(45) Hubert Stephen de Burgh Copinger
Stephen was born on 19th February 1885, in Palmerston North, New Zealand, the son of the Anglican clergyman, Herbert Edward Copinger.
When he was quite young the family returned to England, part of his childhood was spent in Edinburgh and he went to Ellesmere School in Shropshire. He tried his vocation with the Society of the sacred Mission at Mildenhall, Suffolk, later known as the Pelham fathers. He he met and was influenced by their famous founder, Father Kelly.
Having decided that this was not the life for him he emigrated to Canada where he seems to have had a number of jobs including working in a bank. It was while he was in Canada that he became a Roman Catholic and went to a Jesuit College to test his faith. Here he was also teaching. Finally deciding that the priesthood was not for him hereturned home.
Next he went to Germany where he taught English. He gave classes in Krupps factory and it was in Germany that he met his future wife, Jane Trinita McSwiney, who was also teaching English, they were married in Germany on 25th May 1912. They returned to England in 1913 when he worked in Government offices. During the war he joined the Irish Guards with whom he saw action in France and was later in the Army of Occupation on the Rhine stationed at Cologne. His only son, Hubert Stephen Augustine was born on 25th September 1918.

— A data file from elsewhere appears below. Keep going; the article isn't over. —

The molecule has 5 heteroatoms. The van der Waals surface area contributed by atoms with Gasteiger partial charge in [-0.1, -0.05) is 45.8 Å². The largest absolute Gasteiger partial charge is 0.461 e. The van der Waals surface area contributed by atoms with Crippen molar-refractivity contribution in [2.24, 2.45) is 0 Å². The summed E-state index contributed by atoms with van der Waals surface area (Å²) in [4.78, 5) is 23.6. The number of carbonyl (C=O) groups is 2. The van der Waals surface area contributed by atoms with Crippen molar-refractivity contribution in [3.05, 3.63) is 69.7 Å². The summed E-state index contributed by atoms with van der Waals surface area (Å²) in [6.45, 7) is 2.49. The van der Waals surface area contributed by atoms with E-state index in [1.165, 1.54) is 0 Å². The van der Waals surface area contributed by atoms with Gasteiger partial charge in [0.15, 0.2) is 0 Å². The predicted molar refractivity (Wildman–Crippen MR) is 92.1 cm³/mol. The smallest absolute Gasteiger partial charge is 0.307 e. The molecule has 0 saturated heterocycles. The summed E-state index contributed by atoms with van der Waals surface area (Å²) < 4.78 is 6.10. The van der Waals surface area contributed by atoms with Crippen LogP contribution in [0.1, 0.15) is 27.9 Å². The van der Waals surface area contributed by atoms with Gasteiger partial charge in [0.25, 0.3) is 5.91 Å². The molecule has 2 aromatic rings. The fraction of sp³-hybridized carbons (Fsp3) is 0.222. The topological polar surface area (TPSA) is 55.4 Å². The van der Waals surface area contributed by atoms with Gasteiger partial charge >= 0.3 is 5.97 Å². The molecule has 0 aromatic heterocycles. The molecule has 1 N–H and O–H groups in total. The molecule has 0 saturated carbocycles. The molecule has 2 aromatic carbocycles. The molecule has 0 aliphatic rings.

After demobilisation he obtained a post in St. Mary's Grammar School, Walsall, later at Middlesbrough High School and then at Stockton Grammar School. Inn 1929 he became head of his own preparatory school at Horsham, Sussex. Ths was a financial failure and closed in 1938. After this Stephen had various posts in schols and during the second world war worked for a time at the War Office.
Later he was on the staff of Rossall School and his last post was at a private school in Newcastle. Here he became very ill and, after nine months, he died in a London nursing home on 17th May 1949.
In 1937, Stephen, his wife and son all by mutual consent, left the Roman Catholic Church and became Anglicans, this was a step that was never regretted and Stephen, always a man of sincere religious conviction, died a devout member of the Church of England.
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